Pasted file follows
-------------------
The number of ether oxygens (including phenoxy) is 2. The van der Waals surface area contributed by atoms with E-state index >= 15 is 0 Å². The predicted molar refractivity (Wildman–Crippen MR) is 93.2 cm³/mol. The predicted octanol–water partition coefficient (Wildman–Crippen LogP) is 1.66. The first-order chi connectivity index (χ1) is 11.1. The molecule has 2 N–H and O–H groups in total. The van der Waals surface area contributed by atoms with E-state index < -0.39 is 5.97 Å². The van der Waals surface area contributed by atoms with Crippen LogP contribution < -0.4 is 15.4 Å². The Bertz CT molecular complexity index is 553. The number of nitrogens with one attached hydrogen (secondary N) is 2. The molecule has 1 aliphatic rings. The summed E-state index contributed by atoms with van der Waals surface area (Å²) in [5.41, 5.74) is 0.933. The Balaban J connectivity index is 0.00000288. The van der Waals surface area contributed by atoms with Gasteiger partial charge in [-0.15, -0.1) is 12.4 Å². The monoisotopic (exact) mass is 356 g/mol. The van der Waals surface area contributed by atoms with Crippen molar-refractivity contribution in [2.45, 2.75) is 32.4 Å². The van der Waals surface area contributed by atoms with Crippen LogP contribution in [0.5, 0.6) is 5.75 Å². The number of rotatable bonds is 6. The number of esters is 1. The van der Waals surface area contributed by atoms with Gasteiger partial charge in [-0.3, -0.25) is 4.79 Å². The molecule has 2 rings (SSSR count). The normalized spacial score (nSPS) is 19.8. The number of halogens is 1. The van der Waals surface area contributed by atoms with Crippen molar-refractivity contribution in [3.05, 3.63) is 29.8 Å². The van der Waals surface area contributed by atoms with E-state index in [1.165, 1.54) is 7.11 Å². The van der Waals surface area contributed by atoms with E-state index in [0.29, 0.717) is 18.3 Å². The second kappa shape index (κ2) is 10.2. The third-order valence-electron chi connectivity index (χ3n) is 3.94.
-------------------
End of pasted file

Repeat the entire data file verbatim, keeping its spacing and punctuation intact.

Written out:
The number of ether oxygens (including phenoxy) is 2. The van der Waals surface area contributed by atoms with E-state index >= 15 is 0 Å². The predicted molar refractivity (Wildman–Crippen MR) is 93.2 cm³/mol. The predicted octanol–water partition coefficient (Wildman–Crippen LogP) is 1.66. The first-order chi connectivity index (χ1) is 11.1. The molecule has 2 N–H and O–H groups in total. The van der Waals surface area contributed by atoms with E-state index < -0.39 is 5.97 Å². The van der Waals surface area contributed by atoms with Crippen LogP contribution < -0.4 is 15.4 Å². The Bertz CT molecular complexity index is 553. The number of nitrogens with one attached hydrogen (secondary N) is 2. The molecule has 1 aliphatic rings. The summed E-state index contributed by atoms with van der Waals surface area (Å²) in [5.41, 5.74) is 0.933. The Balaban J connectivity index is 0.00000288. The van der Waals surface area contributed by atoms with Gasteiger partial charge in [-0.15, -0.1) is 12.4 Å². The monoisotopic (exact) mass is 356 g/mol. The van der Waals surface area contributed by atoms with Crippen molar-refractivity contribution in [2.45, 2.75) is 32.4 Å². The van der Waals surface area contributed by atoms with Crippen LogP contribution in [0.5, 0.6) is 5.75 Å². The number of rotatable bonds is 6. The number of esters is 1. The van der Waals surface area contributed by atoms with Gasteiger partial charge in [-0.3, -0.25) is 4.79 Å². The molecule has 2 rings (SSSR count). The normalized spacial score (nSPS) is 19.8. The number of halogens is 1. The van der Waals surface area contributed by atoms with Crippen molar-refractivity contribution in [3.05, 3.63) is 29.8 Å². The van der Waals surface area contributed by atoms with E-state index in [1.165, 1.54) is 7.11 Å². The van der Waals surface area contributed by atoms with E-state index in [0.29, 0.717) is 18.3 Å². The second kappa shape index (κ2) is 10.2. The third-order valence-electron chi connectivity index (χ3n) is 3.94.